WWE: Best of Attitude Era Royal Rumble Matches DVD Review

Matthew Roberts takes a look at the latest WWE Home Video Release, Best of Attitude Era Royal Rumble Matches

It’s the most documented “era” of WWE that there is.  That’s perhaps not much of a surprise given that, for better or for worse, it remains the most watched era the WWE has ever.  Even the glory days of national expansion with Hulk Hogan at the helm cannot quite match up to the Attitude Era. 

This latest collection brings together five Royal Rumble matches from 1997 to 2001.

1997 sees us at the Alamo Dome in San Antonio, Texas.  It’s there because home-town hero Shawn Michaels is trying to regain the World Title from Sid.  But the Rumble match itself is all about Stone Cold Steve Austin, who at this point is still over a year away from lifting the World Title.  He lasts the longest in the match, has most eliminations and, in very screwy fashion, takes the win.  Even though he had been eliminated over the top rope albeit out of view of the referees.  Bret Hart wasn’t happy about that.  (Apparently, he was scheduled to win but when Vince Russo told the world on WWE Livewire that Bret was his pick, Vince was so annoyed what he switched it up).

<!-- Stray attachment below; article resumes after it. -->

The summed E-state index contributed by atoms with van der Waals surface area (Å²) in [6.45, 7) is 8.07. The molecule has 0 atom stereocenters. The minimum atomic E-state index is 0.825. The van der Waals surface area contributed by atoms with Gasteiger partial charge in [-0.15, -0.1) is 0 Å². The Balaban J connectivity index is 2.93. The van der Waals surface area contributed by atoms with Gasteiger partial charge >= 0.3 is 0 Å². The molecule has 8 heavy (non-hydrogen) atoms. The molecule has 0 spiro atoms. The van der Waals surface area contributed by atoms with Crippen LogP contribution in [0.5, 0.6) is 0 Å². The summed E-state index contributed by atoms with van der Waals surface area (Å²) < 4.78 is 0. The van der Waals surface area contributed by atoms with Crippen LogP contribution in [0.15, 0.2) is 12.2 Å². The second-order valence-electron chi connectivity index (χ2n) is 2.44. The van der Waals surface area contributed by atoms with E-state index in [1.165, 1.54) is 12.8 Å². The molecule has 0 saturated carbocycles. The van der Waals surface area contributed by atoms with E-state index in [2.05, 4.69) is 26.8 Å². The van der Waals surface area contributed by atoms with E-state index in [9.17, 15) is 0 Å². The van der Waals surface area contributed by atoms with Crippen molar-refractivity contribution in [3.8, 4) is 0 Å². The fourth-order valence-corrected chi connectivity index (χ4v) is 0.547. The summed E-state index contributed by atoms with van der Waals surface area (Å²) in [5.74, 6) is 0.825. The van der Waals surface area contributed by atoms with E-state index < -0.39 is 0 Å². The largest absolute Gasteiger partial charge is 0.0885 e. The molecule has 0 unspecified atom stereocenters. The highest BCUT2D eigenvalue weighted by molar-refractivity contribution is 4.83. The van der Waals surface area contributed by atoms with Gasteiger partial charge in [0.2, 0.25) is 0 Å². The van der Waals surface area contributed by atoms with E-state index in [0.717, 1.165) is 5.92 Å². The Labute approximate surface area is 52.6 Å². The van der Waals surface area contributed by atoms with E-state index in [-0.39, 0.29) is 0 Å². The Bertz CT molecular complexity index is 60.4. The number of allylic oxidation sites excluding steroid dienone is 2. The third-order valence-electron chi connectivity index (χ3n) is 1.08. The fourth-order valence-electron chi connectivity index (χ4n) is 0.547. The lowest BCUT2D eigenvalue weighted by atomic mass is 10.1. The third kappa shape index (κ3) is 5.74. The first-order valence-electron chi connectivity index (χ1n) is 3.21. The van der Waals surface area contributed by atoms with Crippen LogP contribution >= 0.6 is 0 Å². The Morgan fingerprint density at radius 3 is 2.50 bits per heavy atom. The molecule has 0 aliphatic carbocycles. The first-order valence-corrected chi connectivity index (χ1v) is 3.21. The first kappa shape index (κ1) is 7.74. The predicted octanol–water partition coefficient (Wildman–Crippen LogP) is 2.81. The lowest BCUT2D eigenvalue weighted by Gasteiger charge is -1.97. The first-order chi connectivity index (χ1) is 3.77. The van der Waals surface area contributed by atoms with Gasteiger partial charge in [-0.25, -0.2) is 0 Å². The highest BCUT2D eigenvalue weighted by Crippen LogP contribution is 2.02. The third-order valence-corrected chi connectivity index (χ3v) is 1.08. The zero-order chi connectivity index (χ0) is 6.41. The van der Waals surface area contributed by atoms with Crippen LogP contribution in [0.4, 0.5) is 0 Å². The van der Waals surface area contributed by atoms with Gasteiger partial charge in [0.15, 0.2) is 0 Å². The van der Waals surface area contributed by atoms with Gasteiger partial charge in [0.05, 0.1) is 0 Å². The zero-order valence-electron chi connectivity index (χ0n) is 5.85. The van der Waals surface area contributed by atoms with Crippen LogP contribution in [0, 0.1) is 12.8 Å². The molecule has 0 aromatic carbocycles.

Austin certainly keeps things going and quietly this is perhaps almost as influential as marking him out as THE star of the future as the 3:16 promo and that WrestleManaia 13 match with Hart.  As the star power of the match is fairly limited it’s as well that Austin comes in so early (number 5) and stays until the very end.  As such it’s slow in places but with Stone Cold centre stage you’re usually not far from something interesting.  And Mil Mascaras eliminating himself because his ego thinks him looking stupid is better than someone getting a rub from throwing him over the top rope is always hilarious. 

If Austin’s win in 1997 was a surprise, his win in the following year’s match was certainly not.  It was all built around him and is proof positive that people in the current time who complain that Royal Rumble’s are “too predictable” really don’t know what they are talking about.  Sometimes “predictable” is the right thing.